A pleural effusion is accumulation of excessive fluid in the pleural space, the potential space that surrounds each lung. Under normal conditions, pleural fluid is secreted by the parietal pleural capillaries at a rate of 0.01 millilitre per kilogram weight per hour, and is cleared by lymphatic absorption leaving behind only 5–15 millilitres of fluid, which helps to maintain a functional vacuum between the parietal and visceral pleurae. Excess fluid within the pleural space can impair inspiration by upsetting the functional vacuum and hydrostatically increasing the resistance against lung expansion, resulting in a fully or partially collapsed lung.
|Diagram of fluid buildup in the pleura|
Various kinds of fluid can accumulate in the pleural space, such as serous fluid (hydrothorax), blood (hemothorax), pus (pyothorax, more commonly known as pleural empyema), chyle (chylothorax), or very rarely urine (urinothorax). When unspecified, the term "pleural effusion" normally refers to hydrothorax. A pleural effusion can also be compounded by a pneumothorax (accumulation of air in the pleural space), leading to a hydropneumothorax.
- Serous fluid (hydrothorax)
- Blood (haemothorax)
- Chyle (chylothorax)
- Pus (pyothorax or empyema)
- Urine (urinothorax)
- Transudative pleural effusion
- Exudative pleural effusion
By the underlying cause (see next section).
The most common causes of transudative pleural effusion in the United States are heart failure and cirrhosis. Nephrotic syndrome, leading to the loss of large amounts of albumin in urine and resultant low albumin levels in the blood and reduced colloid osmotic pressure, is another less common cause of pleural effusion. Pulmonary emboli were once thought to cause transudative effusions, but have been recently shown to be exudative. The mechanism for the exudative pleural effusion in pulmonary thromboembolism is probably related to increased permeability of the capillaries in the lung, which results from the release of cytokines or inflammatory mediators (e.g. vascular endothelial growth factor) from the platelet-rich blood clots. The excessive interstitial lung fluid traverses the visceral pleura and accumulates in the pleural space.
- Congestive heart failure
- Liver cirrhosis
- Severe hypoalbuminemia
- Nephrotic syndrome
- Acute atelectasis
- Peritoneal dialysis
- Meigs's syndrome
- Obstructive uropathy
- End-stage kidney disease
- Red blood cell counts are elevated in cases of bloody effusions (for example after heart surgery or hemothorax from incomplete evacuation of blood).
- Amylase levels are elevated in cases of esophageal rupture, pancreatic pleural effusion, or cancer.
- Glucose is decreased with cancer, bacterial infections, or rheumatoid pleuritis.
- pH is low in empyema (<7.2) and maybe low in cancer.
- If cancer is suspected, the pleural fluid is sent for cytology. If cytology is negative, and cancer is still suspected, either a thoracoscopy, or needle biopsy of the pleura may be performed.
- Gram staining and culture should also be done.
- If tuberculosis is possible, examination for Mycobacterium tuberculosis (either a Ziehl–Neelsen or Kinyoun stain, and mycobacterial cultures) should be done. A polymerase chain reaction for tuberculous DNA may be done, or adenosine deaminase or interferon gamma levels may also be checked.
The most common causes of exudative pleural effusions are bacterial pneumonia, cancer (with lung cancer, breast cancer, and lymphoma causing approximately 75% of all malignant pleural effusions), viral infection, and pulmonary embolism.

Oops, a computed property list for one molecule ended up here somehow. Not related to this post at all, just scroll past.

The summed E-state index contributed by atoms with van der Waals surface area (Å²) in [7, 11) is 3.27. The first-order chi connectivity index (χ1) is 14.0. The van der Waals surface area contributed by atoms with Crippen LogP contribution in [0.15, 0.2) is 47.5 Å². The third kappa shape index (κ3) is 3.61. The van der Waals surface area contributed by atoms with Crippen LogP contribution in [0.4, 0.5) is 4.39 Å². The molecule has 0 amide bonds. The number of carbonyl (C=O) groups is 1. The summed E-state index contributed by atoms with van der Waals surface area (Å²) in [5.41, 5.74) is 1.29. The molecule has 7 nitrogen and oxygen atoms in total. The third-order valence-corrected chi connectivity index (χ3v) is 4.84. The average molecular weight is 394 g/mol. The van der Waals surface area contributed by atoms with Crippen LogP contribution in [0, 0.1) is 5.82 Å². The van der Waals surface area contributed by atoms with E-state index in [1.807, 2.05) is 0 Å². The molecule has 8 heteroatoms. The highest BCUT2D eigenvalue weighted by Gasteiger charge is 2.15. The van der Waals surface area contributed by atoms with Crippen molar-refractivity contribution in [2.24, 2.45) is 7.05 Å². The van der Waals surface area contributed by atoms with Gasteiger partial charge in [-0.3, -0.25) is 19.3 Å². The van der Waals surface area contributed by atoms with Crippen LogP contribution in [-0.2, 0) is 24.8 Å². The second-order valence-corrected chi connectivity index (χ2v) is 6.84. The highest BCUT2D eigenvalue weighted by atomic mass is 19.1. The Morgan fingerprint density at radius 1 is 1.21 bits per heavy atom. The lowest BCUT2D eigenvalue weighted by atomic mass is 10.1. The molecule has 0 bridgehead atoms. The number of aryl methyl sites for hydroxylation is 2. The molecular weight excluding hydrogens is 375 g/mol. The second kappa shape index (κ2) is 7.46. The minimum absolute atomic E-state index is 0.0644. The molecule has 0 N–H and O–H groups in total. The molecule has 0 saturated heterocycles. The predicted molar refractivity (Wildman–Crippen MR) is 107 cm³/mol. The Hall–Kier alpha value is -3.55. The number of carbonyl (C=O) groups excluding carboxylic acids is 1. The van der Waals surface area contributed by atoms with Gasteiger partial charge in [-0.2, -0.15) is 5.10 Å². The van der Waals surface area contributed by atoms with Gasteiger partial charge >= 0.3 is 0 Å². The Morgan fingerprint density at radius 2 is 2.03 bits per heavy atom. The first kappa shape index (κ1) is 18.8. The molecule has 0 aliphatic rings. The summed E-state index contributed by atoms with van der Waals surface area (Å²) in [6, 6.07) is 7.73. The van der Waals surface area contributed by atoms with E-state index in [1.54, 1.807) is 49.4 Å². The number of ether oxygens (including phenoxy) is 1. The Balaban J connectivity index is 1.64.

Another common cause is after heart surgery when incompletely drained blood can lead to an inflammatory response that causes exudative pleural fluid.
- Parapneumonic effusion due to pneumonia
- Malignancy (either lung cancer or metastases to the pleura from elsewhere)
- Infection (empyema due to bacterial pneumonia)
- Pulmonary infarction
- Pulmonary embolism
- Autoimmune disorders
- Ruptured esophagus (Boerhaave's syndrome)
- Rheumatoid pleurisy
- Drug-induced lupus
Other causes of pleural effusion include tuberculosis (though stains of pleural fluid are only rarely positive for acid-fast bacilli, this is the most common cause of pleural effusions in some developing countries), autoimmune disease such as systemic lupus erythematosus, bleeding (often due to chest trauma), chylothorax (most commonly caused by trauma), and accidental infusion of fluids. Less common causes include esophageal rupture or pancreatic disease, intra-abdominal abscesses, rheumatoid arthritis, asbestos pleural effusion, mesothelioma, Meigs's syndrome (ascites and pleural effusion due to a benign ovarian tumor), and ovarian hyperstimulation syndrome.
Pleural effusions may also occur through medical or surgical interventions, including the use of medications (pleural fluid is usually eosinophilic), coronary artery bypass surgery, abdominal surgery, endoscopic variceal sclerotherapy, radiation therapy, liver or lung transplantation, insertion of ventricular shunt as a treatment method of hydrocephalus, and intra- or extravascular insertion of central lines.
Pleural fluid is secreted by the parietal layer of the pleura and reabsorbed by the lymphatics in the most dependent parts of the parietal pleura, primarily the diaphragmatic and mediastinal regions. Exudative pleural effusions occur when the pleura is damaged, e.g., by trauma, infection, or malignancy, and transudative pleural effusions develop when there is either excessive production of pleural fluid or the resorption capacity is reduced. Light's criteria can be used to differentiate between exudative and transudative pleural effusions.